# How do I distinguish edge vertices? I'm trying to displace the vertices highlighted in red but the way I'm selecting the vertices for displacement is by a distance radius based on the position I click with my mouse and I end up selecting the blue vertices. I want to only select the vertices up until the edges and not passed that. Other than distance, I don't know how to select a batch of vertices. How would I go about this?.

• Please clarify your specific problem or provide additional details to highlight exactly what you need. As it's currently written, it's hard to tell exactly what you're asking.
– Community Bot
Sep 8, 2021 at 16:34

I want to only select the vertices up until the edges and not passed that.

If you define a segment from the vertex to the position you click, and that segment intersects the edge, then it is beyond the edge.

Let P be the point you click, and let S the list of edge vertex. Then iterate over the points in S, for each vertex V, define a segment from P to V. And check if that segment intersects the edge:

for (int index; index < S.length(); index++)
{
var V = S[index];
{
continue;
}

// Intersection check
var ok = true;
for (int start_index; j < S.length(); j++)
{
var end_index = (start_index + 1) % S.length();
if (start_index == index || end_index == index)
{
continue;
}

var start = S[start_index];
var end = S[end_index];
if (intersect_segments(a_start=P, a_end=V, b_start=start, b_end=end))
{
ok = false;
break;
}
}

if (!ok)
{
continue;
}

// passed all checks
}


Consider this example: In the example, all the colored segments go to edge vertex within the radius. The green is the closest vertex. The cyan is adjacent to the green, and there are no intersections to it. The blue are the other points within radius that have no intersections. And the red and magenta are the points within radius that have intersections.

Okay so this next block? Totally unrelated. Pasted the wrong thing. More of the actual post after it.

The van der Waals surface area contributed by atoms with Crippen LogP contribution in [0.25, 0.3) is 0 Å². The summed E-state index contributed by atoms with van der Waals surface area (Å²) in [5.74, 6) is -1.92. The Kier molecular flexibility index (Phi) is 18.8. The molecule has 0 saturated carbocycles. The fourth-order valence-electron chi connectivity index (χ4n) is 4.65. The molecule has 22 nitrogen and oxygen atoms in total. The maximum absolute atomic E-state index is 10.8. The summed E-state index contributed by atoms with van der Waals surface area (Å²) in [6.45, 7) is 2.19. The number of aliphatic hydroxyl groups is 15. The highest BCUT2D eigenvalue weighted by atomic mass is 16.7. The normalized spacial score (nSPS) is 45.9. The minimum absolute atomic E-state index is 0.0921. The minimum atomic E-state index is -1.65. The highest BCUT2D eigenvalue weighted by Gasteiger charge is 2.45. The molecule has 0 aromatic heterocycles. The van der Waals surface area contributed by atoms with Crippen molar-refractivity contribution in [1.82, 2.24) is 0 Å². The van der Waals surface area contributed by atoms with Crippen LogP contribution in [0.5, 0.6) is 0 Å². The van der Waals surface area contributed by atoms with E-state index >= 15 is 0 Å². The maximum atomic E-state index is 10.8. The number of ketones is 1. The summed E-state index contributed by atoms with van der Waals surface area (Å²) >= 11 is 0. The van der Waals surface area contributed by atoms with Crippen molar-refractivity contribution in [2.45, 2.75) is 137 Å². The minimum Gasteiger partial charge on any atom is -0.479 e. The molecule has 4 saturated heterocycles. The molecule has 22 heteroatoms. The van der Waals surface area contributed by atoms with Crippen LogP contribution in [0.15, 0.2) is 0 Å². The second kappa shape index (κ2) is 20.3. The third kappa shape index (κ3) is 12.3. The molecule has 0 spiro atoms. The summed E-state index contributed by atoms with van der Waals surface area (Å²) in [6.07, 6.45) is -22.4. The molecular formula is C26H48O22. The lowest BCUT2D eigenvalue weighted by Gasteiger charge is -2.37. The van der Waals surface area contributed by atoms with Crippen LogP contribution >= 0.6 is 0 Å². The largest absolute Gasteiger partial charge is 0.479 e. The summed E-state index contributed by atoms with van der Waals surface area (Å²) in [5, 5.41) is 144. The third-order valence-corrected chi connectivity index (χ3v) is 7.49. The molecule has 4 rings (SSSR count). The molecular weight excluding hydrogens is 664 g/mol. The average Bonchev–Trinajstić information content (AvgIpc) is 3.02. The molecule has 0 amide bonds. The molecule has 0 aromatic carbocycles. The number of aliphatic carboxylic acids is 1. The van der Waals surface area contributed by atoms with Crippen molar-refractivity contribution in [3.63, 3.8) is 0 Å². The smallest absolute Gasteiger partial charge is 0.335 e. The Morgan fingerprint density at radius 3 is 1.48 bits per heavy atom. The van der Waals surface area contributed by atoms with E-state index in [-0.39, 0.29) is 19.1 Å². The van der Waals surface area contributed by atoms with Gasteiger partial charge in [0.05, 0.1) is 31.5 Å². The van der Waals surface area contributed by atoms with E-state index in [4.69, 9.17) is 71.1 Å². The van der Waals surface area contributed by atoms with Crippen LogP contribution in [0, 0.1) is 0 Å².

The above approach would select green, cyan, and blue. Not the red and magenta, because they fail the intersection check.

If you need the selection to be contiguos, then Charly has the right idea. However, I'd argue he is missing the intersection check. Without it, it would select the green, the cyan, and the magenta from the example image above.

Find the edge vertex closest to where you click. From there you want to check both forward and backwards along the edge until you find a vertex that fail the radius test.

var best_index = -1;
var best_distance = double.PositiveInfinity;
for (int index = 0; index < S.length(); i++)
{
var V = S[i];
var found_distance = distance(P, V);
if (found_distance < best_distance)
{
best_distance = found_distance;
best_index = index;
}
}

// Check forward
for (int i = 0; i < S.length(); i++)
{
var index = (best_index + i) % S.length();
var V = S[i];
{
break;
}

// Intersection check
// …

// passed all checks
}

// Check backward
for (int i = 0; i < S.length(); i++)
{
var index = (best_index - i) % S.length();
var V = S[i];
{
break;
}

// Intersection check
// …

// passed all checks
}


From the example image I shown above, this should only select the green and the cyan. Because after that the other adjacent points fail the intersection check or the radius check.

And you would extract the checks, and presumably there is a more succinct way to write this code (I'm assuming you are using C# since you mention Unity in comments, and thus you can use Linq). I leave that to you.

You're right to use distance, but you also need to incorporate the connectedness of the vertices in your algorithm. To do this you'll want to use some sort of recursive breadth first or depth first search algorithm that stops recursing if the vertices are outside the given radius from the root vertex or point of selection.

##### The Algo
1. Find the closest vertex to your selection point
2. Recurse through the root vertex's children
3. Stopping if the child is outside the selection radius
• Would this work if I have more than one children? What if the vertices overlap like this? i.imgur.com/SZgNrKN.png Is there an example of something like this on Unity that I can mess around with? @Charly Sep 8, 2021 at 15:19
• Yes, It'll work for any number of children (technically "neighbors" because there isn't a direction. Overlapping won't be a problem so long as they're not connected vertices. I might be able to cook up a code example later if I have time. Sep 8, 2021 at 15:26
• That would be very helpful if you did. Thank you so much. I've been stuck on this problem for ages! @Charly Sep 8, 2021 at 16:27